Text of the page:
Carolyn Hax

Carolyn Hax: Responding to rude wedding guests

 

Dear Carolyn: I was at a wedding recently where family members kept coming up to me and asking me why I wasn’t married and if I had a boyfriend. I’m a 34-year-old single woman and these relatives hadn’t seen me in a few years. I was really uncomfortable with the incessant questioning.

What is a good response when people ask intrusive questions regarding your relationship status? I am really still angry at how rude and insensitive the relatives were and I don’t really plan to go to another family wedding because of this. Am I being too sensitive/overreacting? I see no excuse — I have never gone up to a married couple and asked them why they didn’t have children or something similar, so I don’t see how this behavior is excusable and why I should have to put up with it.

Single at a Wedding

It isn’t excusable and you shouldn’t put up with it, but I hope you won’t keep yourself from occasions you might otherwise enjoy because of it. These people exist whether you stay home or not; think carefully before you hand them any controls over your life.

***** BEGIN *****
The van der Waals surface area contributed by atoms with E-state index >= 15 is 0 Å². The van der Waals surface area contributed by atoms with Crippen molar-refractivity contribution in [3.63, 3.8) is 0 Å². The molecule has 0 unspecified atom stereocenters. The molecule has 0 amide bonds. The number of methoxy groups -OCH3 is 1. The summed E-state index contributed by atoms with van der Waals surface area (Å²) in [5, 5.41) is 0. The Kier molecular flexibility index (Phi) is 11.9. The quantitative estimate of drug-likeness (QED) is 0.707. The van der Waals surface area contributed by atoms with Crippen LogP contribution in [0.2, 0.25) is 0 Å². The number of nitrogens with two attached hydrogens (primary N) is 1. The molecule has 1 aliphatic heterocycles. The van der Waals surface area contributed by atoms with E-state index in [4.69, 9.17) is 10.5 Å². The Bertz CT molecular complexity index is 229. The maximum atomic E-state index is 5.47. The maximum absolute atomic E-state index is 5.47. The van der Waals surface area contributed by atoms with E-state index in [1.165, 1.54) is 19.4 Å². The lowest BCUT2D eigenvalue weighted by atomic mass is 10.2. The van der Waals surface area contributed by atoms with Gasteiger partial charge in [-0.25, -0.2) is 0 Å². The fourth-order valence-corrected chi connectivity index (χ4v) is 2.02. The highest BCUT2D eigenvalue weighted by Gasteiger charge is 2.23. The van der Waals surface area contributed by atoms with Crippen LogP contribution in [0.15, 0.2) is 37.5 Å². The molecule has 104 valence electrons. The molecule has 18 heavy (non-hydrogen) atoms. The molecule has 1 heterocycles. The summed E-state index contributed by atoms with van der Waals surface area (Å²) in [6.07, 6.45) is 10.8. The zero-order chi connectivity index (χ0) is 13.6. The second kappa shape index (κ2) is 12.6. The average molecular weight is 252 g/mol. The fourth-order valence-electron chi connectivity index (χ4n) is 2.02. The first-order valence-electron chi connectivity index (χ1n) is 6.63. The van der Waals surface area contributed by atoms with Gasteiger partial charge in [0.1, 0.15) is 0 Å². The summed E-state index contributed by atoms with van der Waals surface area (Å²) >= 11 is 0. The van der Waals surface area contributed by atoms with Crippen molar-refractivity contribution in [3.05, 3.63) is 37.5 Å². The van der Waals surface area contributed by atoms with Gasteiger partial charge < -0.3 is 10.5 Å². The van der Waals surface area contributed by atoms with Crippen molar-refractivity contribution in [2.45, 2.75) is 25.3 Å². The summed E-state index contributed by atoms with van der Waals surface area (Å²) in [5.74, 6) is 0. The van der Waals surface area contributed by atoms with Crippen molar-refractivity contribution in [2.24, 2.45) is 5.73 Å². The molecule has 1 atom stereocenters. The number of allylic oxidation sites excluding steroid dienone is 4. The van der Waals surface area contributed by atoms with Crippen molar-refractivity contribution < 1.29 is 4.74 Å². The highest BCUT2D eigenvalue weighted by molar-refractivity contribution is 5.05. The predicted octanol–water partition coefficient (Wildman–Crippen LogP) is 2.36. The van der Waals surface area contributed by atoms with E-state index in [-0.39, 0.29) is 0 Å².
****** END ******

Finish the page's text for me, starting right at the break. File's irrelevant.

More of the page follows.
The truth gives you a range of options when you’re faced with intrusive questions. Take advantage of that from now on whenever people start prying: “You’re the 14th person to ask me that today,” for example, is an important non-answer that gives people a glimpse of the cumulative effect of what they assume is a cute or innocent query. An incredulous, “People still ask that?” gets to the truth of how dated this whole line of questioning is. “I was quizzed so mercilessly on my romantic life at the last wedding that I almost didn’t come to this one” is another truth in need of airing. Then there’s always the Miss Manners staple, “Why do you ask?”

You are under no obligation to be the one who tells any of these truths, and staying home is your prerogative. However, even if staying home is exactly what you want and choose to do, the question will still probably find you anyway, so I suggest being prepared.

Your outrage is completely justified. Since it’s clearly no fun for you to continue harboring it, though, I think you will feel better if you prepare yourself to neutralize future interrogations. That sense of mastery can be the little bit of good that comes from this frustrating experience.

Email Carolyn at tellme@washpost.com, follow her on Facebook at facebook.com/carolyn.hax or chat with her online at noon Eastern time each Friday at washingtonpost.com.

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